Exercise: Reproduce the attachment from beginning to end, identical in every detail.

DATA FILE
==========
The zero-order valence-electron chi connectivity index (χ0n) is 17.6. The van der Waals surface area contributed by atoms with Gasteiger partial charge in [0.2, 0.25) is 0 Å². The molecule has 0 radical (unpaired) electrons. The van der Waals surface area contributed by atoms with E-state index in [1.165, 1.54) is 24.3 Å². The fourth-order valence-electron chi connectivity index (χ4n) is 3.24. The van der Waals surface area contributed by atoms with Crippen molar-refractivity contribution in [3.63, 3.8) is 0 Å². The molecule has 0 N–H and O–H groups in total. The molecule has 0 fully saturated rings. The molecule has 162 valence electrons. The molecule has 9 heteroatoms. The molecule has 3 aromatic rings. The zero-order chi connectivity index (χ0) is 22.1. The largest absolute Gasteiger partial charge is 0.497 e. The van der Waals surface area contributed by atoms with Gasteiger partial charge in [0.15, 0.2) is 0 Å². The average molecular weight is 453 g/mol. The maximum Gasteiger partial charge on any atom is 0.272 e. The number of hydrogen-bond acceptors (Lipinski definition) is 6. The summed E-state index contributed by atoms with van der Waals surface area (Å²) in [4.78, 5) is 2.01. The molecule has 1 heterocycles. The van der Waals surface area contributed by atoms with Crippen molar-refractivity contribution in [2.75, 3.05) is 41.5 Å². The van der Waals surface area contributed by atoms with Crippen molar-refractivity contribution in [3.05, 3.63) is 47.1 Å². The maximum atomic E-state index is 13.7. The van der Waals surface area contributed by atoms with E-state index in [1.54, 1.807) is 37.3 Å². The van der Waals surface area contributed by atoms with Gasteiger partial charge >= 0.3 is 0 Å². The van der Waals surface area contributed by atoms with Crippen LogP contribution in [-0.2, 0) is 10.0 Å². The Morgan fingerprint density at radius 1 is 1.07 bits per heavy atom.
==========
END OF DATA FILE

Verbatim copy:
The zero-order valence-electron chi connectivity index (χ0n) is 17.6. The van der Waals surface area contributed by atoms with Gasteiger partial charge in [0.2, 0.25) is 0 Å². The molecule has 0 radical (unpaired) electrons. The van der Waals surface area contributed by atoms with E-state index in [1.165, 1.54) is 24.3 Å². The fourth-order valence-electron chi connectivity index (χ4n) is 3.24. The van der Waals surface area contributed by atoms with Crippen molar-refractivity contribution in [3.63, 3.8) is 0 Å². The molecule has 0 N–H and O–H groups in total. The molecule has 0 fully saturated rings. The molecule has 162 valence electrons. The molecule has 9 heteroatoms. The molecule has 3 aromatic rings. The zero-order chi connectivity index (χ0) is 22.1. The largest absolute Gasteiger partial charge is 0.497 e. The van der Waals surface area contributed by atoms with Gasteiger partial charge in [0.15, 0.2) is 0 Å². The average molecular weight is 453 g/mol. The maximum Gasteiger partial charge on any atom is 0.272 e. The number of hydrogen-bond acceptors (Lipinski definition) is 6. The summed E-state index contributed by atoms with van der Waals surface area (Å²) in [4.78, 5) is 2.01. The molecule has 1 heterocycles. The van der Waals surface area contributed by atoms with Crippen molar-refractivity contribution in [2.75, 3.05) is 41.5 Å². The van der Waals surface area contributed by atoms with Crippen molar-refractivity contribution in [3.05, 3.63) is 47.1 Å². The maximum atomic E-state index is 13.7. The van der Waals surface area contributed by atoms with E-state index in [1.54, 1.807) is 37.3 Å². The van der Waals surface area contributed by atoms with Gasteiger partial charge >= 0.3 is 0 Å². The van der Waals surface area contributed by atoms with Crippen LogP contribution in [-0.2, 0) is 10.0 Å². The Morgan fingerprint density at radius 1 is 1.07 bits per heavy atom.